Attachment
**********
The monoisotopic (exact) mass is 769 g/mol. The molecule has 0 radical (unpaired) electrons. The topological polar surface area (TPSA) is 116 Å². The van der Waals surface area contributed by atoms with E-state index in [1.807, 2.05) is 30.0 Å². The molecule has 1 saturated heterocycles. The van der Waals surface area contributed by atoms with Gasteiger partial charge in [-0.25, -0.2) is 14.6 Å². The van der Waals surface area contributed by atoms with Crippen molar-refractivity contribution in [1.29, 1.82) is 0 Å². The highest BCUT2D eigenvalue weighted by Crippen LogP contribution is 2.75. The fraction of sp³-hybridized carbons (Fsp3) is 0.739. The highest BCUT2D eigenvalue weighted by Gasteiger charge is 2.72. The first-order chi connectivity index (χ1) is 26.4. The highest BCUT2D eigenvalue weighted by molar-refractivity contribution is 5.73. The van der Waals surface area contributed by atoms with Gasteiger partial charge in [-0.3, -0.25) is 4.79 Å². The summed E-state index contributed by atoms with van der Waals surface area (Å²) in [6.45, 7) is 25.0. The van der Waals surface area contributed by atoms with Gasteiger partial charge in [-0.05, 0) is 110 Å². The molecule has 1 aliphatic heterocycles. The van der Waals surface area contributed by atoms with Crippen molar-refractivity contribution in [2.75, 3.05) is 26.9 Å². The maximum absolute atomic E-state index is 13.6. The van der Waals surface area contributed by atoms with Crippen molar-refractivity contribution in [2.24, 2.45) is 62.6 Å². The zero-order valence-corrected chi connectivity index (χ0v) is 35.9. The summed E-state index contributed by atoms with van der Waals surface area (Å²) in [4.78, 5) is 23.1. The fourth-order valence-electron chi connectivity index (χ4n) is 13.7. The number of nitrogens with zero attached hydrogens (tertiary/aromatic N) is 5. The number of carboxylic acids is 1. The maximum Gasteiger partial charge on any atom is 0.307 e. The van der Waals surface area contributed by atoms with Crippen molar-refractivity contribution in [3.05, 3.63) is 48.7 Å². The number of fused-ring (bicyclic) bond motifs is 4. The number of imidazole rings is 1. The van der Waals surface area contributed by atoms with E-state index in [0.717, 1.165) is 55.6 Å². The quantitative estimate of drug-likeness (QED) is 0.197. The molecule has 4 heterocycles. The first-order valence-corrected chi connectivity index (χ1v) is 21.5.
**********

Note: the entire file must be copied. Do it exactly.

The monoisotopic (exact) mass is 769 g/mol. The molecule has 0 radical (unpaired) electrons. The topological polar surface area (TPSA) is 116 Å². The van der Waals surface area contributed by atoms with E-state index in [1.807, 2.05) is 30.0 Å². The molecule has 1 saturated heterocycles. The van der Waals surface area contributed by atoms with Gasteiger partial charge in [-0.25, -0.2) is 14.6 Å². The van der Waals surface area contributed by atoms with Crippen molar-refractivity contribution in [1.29, 1.82) is 0 Å². The highest BCUT2D eigenvalue weighted by Crippen LogP contribution is 2.75. The fraction of sp³-hybridized carbons (Fsp3) is 0.739. The highest BCUT2D eigenvalue weighted by Gasteiger charge is 2.72. The first-order chi connectivity index (χ1) is 26.4. The highest BCUT2D eigenvalue weighted by molar-refractivity contribution is 5.73. The van der Waals surface area contributed by atoms with Gasteiger partial charge in [-0.3, -0.25) is 4.79 Å². The summed E-state index contributed by atoms with van der Waals surface area (Å²) in [6.45, 7) is 25.0. The van der Waals surface area contributed by atoms with Gasteiger partial charge in [-0.05, 0) is 110 Å². The molecule has 1 aliphatic heterocycles. The van der Waals surface area contributed by atoms with Crippen molar-refractivity contribution in [2.75, 3.05) is 26.9 Å². The maximum absolute atomic E-state index is 13.6. The van der Waals surface area contributed by atoms with Crippen molar-refractivity contribution in [2.24, 2.45) is 62.6 Å². The zero-order valence-corrected chi connectivity index (χ0v) is 35.9. The summed E-state index contributed by atoms with van der Waals surface area (Å²) in [4.78, 5) is 23.1. The fourth-order valence-electron chi connectivity index (χ4n) is 13.7. The number of nitrogens with zero attached hydrogens (tertiary/aromatic N) is 5. The number of carboxylic acids is 1. The maximum Gasteiger partial charge on any atom is 0.307 e. The van der Waals surface area contributed by atoms with Crippen molar-refractivity contribution in [3.05, 3.63) is 48.7 Å². The number of fused-ring (bicyclic) bond motifs is 4. The number of imidazole rings is 1. The van der Waals surface area contributed by atoms with E-state index in [0.717, 1.165) is 55.6 Å². The quantitative estimate of drug-likeness (QED) is 0.197. The molecule has 4 heterocycles. The first-order valence-corrected chi connectivity index (χ1v) is 21.5.